Needless to say LESLI KICKED ASS!!! Not only did she do the five shots well within the time limit, she had a sixth shot just before her performance and many celebrated toasts after winning. I don’t know many who can write music AND drink everyone under the table.

There are times it really sucks being here in Dallas.

Concert Night In Austin!

If you’re wonderin’ where the Azarok crew will be tonight, well, that would be Austin! Tonight I’ll be poundin’ shots of whiskey with my sister Lesli AFTER her band Ms. Led kicks some punk rock butt at Emo’s.

Ladyfest has come to Texas and my sis finally decided she would venture south from Seattle and cross state lines. Should be a rockin’ show if her success in New York, Oregon & California are any indication.

So if by any chance you know somebody, who knows somebody, who might actually be in Austin tonight – SEND THEM TO EMO’s!!!

Ms. Led will hit the outdoor stage at 11:30PM.

Emo’s – Austin
603 Red River
Austin, TX
(512) 477-EMOS

Movie Review – Kill Bill Vol 2.

The Plot – “The Bride” has already dispensed with Vernita Green & O-Ren Ishii, but there’s still Budd & Elle to deal with. Already a footnote in her memory, the audience will get a recap of events before the lady is off to Kill Bill.

The Review – As many know I’ve been waiting for this sequel ever since I reviewed Kill Bill Vol 1. The plastic wrap hadn’t even been broken on my DVD yet and Mich3lle & I were at the theatre last Friday for the premiere. Where the first movie was a whirlwind of action sequences Vol 2. firmly chokes up the reigns for a storytelling pace. Here the encounters are even more personal, the deaths seemingly more deserving, the overall tone more conflicted. “The Bride” seems less invincible this time around and we learn a little more of the back story via flashback. We also get to meet Bill.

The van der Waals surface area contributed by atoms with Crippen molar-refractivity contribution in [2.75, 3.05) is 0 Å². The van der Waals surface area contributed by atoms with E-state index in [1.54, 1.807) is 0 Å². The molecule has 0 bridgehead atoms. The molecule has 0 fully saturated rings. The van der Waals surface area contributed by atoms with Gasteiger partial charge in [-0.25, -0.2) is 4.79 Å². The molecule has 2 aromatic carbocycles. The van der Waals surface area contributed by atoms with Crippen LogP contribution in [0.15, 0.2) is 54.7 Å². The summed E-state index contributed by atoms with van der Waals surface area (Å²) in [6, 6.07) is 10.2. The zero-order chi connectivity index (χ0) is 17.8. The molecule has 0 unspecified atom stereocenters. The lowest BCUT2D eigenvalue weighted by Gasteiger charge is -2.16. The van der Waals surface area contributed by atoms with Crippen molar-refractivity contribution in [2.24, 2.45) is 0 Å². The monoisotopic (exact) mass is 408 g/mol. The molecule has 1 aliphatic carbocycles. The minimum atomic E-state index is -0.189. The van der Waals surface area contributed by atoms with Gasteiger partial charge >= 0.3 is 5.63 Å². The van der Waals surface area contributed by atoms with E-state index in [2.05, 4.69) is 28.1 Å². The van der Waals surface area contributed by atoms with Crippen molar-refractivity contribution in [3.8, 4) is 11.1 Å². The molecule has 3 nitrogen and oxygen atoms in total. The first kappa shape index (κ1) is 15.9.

One has to wonder if Quentin Tarantino might resurrect another career. Anyone catch David Carradine on Alias tonight? He was perfectly cast in this volume. I can’t imagine anyone else pulling off the role of Bill. Maybe you remember him as Kwai Chang Caine on the Kung Fu TV series, but I recall he played a sly villain opposite Chuck Norris back in 1983. And who could forget Death Race 2000 or Shane? No apologies for being a cult film guy.

The fact this isn’t the hack & slash fest the first movie is might throw some people, but I felt it complimented the overall story very well. It had predictable moments, but I thought the delivery by its cast well done. The kung fu training sequences were a humorous nod to that genre and yours truly is probably one of a few people that owns Shogun Assassin which was a character favorite in the film. (Imagine this totally geek moment – OMIGOD I HAVE THAT DVD! I KNOW WHAT DVD THEY’RE PLAYING!) Once again, no apologies for watching late night kung fu theatre as a kid.

Grade: B+ (It did have some slow moments)